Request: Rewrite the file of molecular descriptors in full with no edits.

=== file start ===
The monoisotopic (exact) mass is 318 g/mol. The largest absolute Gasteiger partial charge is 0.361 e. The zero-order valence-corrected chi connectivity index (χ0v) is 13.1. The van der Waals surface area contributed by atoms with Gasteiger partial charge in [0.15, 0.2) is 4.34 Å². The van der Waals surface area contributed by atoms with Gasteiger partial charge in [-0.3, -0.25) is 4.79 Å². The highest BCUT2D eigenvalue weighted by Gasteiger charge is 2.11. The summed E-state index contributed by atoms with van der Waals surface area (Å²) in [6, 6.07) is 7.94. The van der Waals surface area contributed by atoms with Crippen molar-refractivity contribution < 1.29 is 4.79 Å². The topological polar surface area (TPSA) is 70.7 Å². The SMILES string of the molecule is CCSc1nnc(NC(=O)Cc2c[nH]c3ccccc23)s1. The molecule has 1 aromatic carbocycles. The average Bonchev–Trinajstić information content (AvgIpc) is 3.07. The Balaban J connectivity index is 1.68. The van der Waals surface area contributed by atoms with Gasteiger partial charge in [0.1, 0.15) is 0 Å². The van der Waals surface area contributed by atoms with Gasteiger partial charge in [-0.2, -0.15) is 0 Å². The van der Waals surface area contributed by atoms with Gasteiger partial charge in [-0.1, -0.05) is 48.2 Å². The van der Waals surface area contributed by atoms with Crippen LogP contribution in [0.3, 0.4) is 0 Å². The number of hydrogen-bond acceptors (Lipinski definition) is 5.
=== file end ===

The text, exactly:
The monoisotopic (exact) mass is 318 g/mol. The largest absolute Gasteiger partial charge is 0.361 e. The zero-order valence-corrected chi connectivity index (χ0v) is 13.1. The van der Waals surface area contributed by atoms with Gasteiger partial charge in [0.15, 0.2) is 4.34 Å². The van der Waals surface area contributed by atoms with Gasteiger partial charge in [-0.3, -0.25) is 4.79 Å². The highest BCUT2D eigenvalue weighted by Gasteiger charge is 2.11. The summed E-state index contributed by atoms with van der Waals surface area (Å²) in [6, 6.07) is 7.94. The van der Waals surface area contributed by atoms with Crippen molar-refractivity contribution < 1.29 is 4.79 Å². The topological polar surface area (TPSA) is 70.7 Å². The SMILES string of the molecule is CCSc1nnc(NC(=O)Cc2c[nH]c3ccccc23)s1. The molecule has 1 aromatic carbocycles. The average Bonchev–Trinajstić information content (AvgIpc) is 3.07. The Balaban J connectivity index is 1.68. The van der Waals surface area contributed by atoms with Gasteiger partial charge in [0.1, 0.15) is 0 Å². The van der Waals surface area contributed by atoms with Gasteiger partial charge in [-0.2, -0.15) is 0 Å². The van der Waals surface area contributed by atoms with Gasteiger partial charge in [-0.1, -0.05) is 48.2 Å². The van der Waals surface area contributed by atoms with Crippen LogP contribution in [0.3, 0.4) is 0 Å². The number of hydrogen-bond acceptors (Lipinski definition) is 5.